The Jewish marriage ceremony is conducted under a marriage canopy, known in Hebrew as a Chuppah (Hebrew: חופה).
The Cuppah consists of a square cloth, usually made of silk or velvet, supported by four staves. In ancient times the Cuppah was held by four men.
The Cuppah is first mentioned in the Bible in Joel 2:16 and Psalms 19:6-
” וְהוּא–כְּחָתָן, יֹצֵא מֵחֻפָּתוֹ; יָשִׂישׂ כְּגִבּוֹר, לָרוּץ אֹרַח.”
” Which is as a bridegroom coming out of his chamber, and rejoiceth as a strong man to run his course.”
A traditional Chuppah recommends that there be open sky exactly above it. If the wedding ceremony is held indoors in a hall, sometimes a special opening is built to be opened during the ceremony.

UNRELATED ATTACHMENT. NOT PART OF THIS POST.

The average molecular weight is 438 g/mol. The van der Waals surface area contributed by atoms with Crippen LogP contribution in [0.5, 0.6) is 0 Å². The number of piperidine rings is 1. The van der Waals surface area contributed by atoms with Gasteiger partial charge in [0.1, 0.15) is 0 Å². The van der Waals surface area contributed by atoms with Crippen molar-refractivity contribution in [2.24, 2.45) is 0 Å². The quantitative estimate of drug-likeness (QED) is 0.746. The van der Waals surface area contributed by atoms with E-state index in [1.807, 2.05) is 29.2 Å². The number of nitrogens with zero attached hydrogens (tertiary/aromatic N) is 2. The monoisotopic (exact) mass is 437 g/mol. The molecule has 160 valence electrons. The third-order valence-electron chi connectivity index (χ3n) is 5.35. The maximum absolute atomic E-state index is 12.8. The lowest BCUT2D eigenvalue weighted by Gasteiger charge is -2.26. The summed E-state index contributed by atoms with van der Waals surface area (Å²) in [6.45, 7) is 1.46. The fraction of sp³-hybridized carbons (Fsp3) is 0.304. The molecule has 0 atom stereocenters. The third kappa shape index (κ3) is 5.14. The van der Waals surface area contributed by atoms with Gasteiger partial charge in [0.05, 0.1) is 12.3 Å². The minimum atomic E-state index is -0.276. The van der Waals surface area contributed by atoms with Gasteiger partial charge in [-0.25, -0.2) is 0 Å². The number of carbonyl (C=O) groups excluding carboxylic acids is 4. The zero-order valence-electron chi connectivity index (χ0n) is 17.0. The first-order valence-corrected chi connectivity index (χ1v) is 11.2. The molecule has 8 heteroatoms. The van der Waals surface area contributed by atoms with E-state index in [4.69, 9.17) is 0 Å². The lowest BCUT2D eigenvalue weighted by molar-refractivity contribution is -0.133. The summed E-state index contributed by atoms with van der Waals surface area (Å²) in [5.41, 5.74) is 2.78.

According to Jewish Tradition, the Chuppah symbolizes the new home to which the bridegroom will take his bride. The groom enters the Chuppah first to represent his ownership of the home on behalf of the couple. When the bride then enters the Chuppah it is as though the groom is providing her with shelter or clothing, and he thus publicly demonstrates his new responsibilities toward her.
The appearance of the bride and groom together under a Chuppah before an assembly who have come to witness the event is in itself a public proclamation by them that they are now bonded together as man and wife. It is a significant element in Jewish Marriage.